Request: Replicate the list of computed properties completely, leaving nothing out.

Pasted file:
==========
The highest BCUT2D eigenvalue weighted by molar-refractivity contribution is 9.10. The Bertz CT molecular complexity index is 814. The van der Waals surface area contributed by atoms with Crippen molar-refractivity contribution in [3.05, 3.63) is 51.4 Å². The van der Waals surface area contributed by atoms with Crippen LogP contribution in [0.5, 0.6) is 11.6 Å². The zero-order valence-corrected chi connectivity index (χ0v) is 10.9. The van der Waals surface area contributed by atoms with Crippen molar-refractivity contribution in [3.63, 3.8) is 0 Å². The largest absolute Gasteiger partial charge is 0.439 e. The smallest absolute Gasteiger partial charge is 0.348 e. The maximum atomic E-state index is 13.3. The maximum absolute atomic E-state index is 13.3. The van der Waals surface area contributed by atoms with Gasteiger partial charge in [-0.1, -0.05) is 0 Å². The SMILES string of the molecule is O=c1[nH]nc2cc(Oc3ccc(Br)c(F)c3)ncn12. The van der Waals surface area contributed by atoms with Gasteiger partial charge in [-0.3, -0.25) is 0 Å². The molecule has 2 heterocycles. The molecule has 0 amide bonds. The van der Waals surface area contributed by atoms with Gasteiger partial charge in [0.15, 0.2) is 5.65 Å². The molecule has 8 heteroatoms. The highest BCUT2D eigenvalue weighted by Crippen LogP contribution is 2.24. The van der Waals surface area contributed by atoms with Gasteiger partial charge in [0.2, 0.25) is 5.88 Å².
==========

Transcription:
The highest BCUT2D eigenvalue weighted by molar-refractivity contribution is 9.10. The Bertz CT molecular complexity index is 814. The van der Waals surface area contributed by atoms with Crippen molar-refractivity contribution in [3.05, 3.63) is 51.4 Å². The van der Waals surface area contributed by atoms with Crippen LogP contribution in [0.5, 0.6) is 11.6 Å². The zero-order valence-corrected chi connectivity index (χ0v) is 10.9. The van der Waals surface area contributed by atoms with Crippen molar-refractivity contribution in [3.63, 3.8) is 0 Å². The largest absolute Gasteiger partial charge is 0.439 e. The smallest absolute Gasteiger partial charge is 0.348 e. The maximum atomic E-state index is 13.3. The maximum absolute atomic E-state index is 13.3. The van der Waals surface area contributed by atoms with Gasteiger partial charge in [-0.1, -0.05) is 0 Å². The SMILES string of the molecule is O=c1[nH]nc2cc(Oc3ccc(Br)c(F)c3)ncn12. The van der Waals surface area contributed by atoms with Gasteiger partial charge in [-0.3, -0.25) is 0 Å². The molecule has 2 heterocycles. The molecule has 0 amide bonds. The van der Waals surface area contributed by atoms with Gasteiger partial charge in [0.15, 0.2) is 5.65 Å². The molecule has 8 heteroatoms. The highest BCUT2D eigenvalue weighted by Crippen LogP contribution is 2.24. The van der Waals surface area contributed by atoms with Gasteiger partial charge in [0.2, 0.25) is 5.88 Å².